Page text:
Approximately 12,000 American women will learn they have cervical cancer this year,
and about 4,000 will die from an advanced form of the disease. January is Cervical Health Awareness Month and the Northeast Health District is focused on educating women
about the importance of the Pap test as a screening tool for cervical cancer and about vaccines that can further reduce the burden of this devastating disease.
It’s the start of a new year–a time many reflect on their health. Screening is a crucial part of a woman’s health care regimen, yet one that many overlook. It’s important to remember that cervical cancer is a preventable disease–as long as it’s caught early enough.
While routine Pap testing is the best means of detecting cervical cancer at an early stage, vaccines have the potential to protect women from the disease by targeting cancer-causing types of the human papillomavirus (HPV). Two forms of the virus, HPV 16 and HPV 18, account for more than 70 percent of all cervical cancer cases. Some medical experts believe that through a successful education, screening and vaccination program for women, we will have the potential to nearly eliminate cervical cancer in the U.S.
Facts about Cervical Cancer/HPV
- 11% of women in the United States report that they do not have regular Pap test screenings.
- 99.7% of the cervical cancer cases in the United States are caused by certain types of a virus called human papillomavirus or HPV.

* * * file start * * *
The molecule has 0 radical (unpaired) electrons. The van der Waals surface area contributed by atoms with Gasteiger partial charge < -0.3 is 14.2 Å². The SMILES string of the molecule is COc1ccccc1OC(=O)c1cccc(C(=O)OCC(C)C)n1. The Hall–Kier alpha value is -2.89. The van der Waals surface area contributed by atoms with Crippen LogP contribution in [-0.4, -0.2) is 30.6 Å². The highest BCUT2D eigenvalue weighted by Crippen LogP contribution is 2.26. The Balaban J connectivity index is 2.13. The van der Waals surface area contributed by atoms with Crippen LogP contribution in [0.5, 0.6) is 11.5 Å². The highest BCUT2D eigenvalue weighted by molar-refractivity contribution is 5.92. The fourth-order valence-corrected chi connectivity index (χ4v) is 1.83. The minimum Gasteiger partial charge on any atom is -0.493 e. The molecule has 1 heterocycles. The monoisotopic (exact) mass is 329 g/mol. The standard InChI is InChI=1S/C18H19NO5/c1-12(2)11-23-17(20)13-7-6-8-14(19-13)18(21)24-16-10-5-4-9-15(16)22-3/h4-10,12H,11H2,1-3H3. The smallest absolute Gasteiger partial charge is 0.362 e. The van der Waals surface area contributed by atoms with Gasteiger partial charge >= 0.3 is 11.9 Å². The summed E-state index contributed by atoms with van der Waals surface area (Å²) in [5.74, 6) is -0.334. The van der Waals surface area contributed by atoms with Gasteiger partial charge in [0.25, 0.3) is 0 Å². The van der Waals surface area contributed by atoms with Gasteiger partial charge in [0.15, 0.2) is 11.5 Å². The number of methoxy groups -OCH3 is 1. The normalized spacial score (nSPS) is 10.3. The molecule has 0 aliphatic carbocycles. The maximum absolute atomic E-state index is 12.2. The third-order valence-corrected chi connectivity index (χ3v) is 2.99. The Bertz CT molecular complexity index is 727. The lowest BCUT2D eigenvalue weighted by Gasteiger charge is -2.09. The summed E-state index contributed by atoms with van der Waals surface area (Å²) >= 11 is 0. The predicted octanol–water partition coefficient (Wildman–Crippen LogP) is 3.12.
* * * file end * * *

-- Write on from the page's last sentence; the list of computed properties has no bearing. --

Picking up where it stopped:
- HPV is transmitted through genital contact. HPV is so common it is considered the “common cold” of Sexually Transmitted Infections (STIs).
- HPV is easily transmitted. 80% of all women, by the time they are 50, will have contracted the HPV virus.
- The cervical cancer/HPV vaccine has been shown to substantially reduce the risk of developing cervical cancer by at least 70%. Limited the number of sex partners and using condoms further help reduce the risk. NOTE: Condoms do not provide 100% protection against HPV.
- In the U.S. about 10,000 women are diagnosed with cervical cancer each year, and 3,700+ women die each year from this disease.
- To reduce the risk of developing cervical cancer, (1) get your cervical cancer/HPV vaccine if you are between the ages of 9-26 years old. And remember, (2) get your regular Pap test and HPV test when recommended.